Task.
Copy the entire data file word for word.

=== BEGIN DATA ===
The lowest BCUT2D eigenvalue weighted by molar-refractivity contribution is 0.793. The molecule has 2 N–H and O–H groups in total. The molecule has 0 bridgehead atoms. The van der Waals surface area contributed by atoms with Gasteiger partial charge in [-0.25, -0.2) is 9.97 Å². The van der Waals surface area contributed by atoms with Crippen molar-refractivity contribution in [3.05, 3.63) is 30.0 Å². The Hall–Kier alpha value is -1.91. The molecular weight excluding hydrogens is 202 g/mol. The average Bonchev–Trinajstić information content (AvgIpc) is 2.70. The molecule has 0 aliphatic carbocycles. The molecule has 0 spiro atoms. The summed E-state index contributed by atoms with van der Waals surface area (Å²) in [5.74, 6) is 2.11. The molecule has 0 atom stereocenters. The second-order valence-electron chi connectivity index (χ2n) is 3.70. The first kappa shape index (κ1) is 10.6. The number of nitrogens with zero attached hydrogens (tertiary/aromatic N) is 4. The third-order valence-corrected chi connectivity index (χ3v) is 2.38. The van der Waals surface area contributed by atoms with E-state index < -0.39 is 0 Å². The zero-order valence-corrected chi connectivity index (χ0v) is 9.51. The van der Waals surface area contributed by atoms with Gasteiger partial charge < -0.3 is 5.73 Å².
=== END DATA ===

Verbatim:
The lowest BCUT2D eigenvalue weighted by molar-refractivity contribution is 0.793. The molecule has 2 N–H and O–H groups in total. The molecule has 0 bridgehead atoms. The van der Waals surface area contributed by atoms with Gasteiger partial charge in [-0.25, -0.2) is 9.97 Å². The van der Waals surface area contributed by atoms with Crippen molar-refractivity contribution in [3.05, 3.63) is 30.0 Å². The Hall–Kier alpha value is -1.91. The molecular weight excluding hydrogens is 202 g/mol. The average Bonchev–Trinajstić information content (AvgIpc) is 2.70. The molecule has 0 aliphatic carbocycles. The molecule has 0 spiro atoms. The summed E-state index contributed by atoms with van der Waals surface area (Å²) in [5.74, 6) is 2.11. The molecule has 0 atom stereocenters. The second-order valence-electron chi connectivity index (χ2n) is 3.70. The first kappa shape index (κ1) is 10.6. The number of nitrogens with zero attached hydrogens (tertiary/aromatic N) is 4. The third-order valence-corrected chi connectivity index (χ3v) is 2.38. The van der Waals surface area contributed by atoms with E-state index < -0.39 is 0 Å². The zero-order valence-corrected chi connectivity index (χ0v) is 9.51. The van der Waals surface area contributed by atoms with Gasteiger partial charge < -0.3 is 5.73 Å².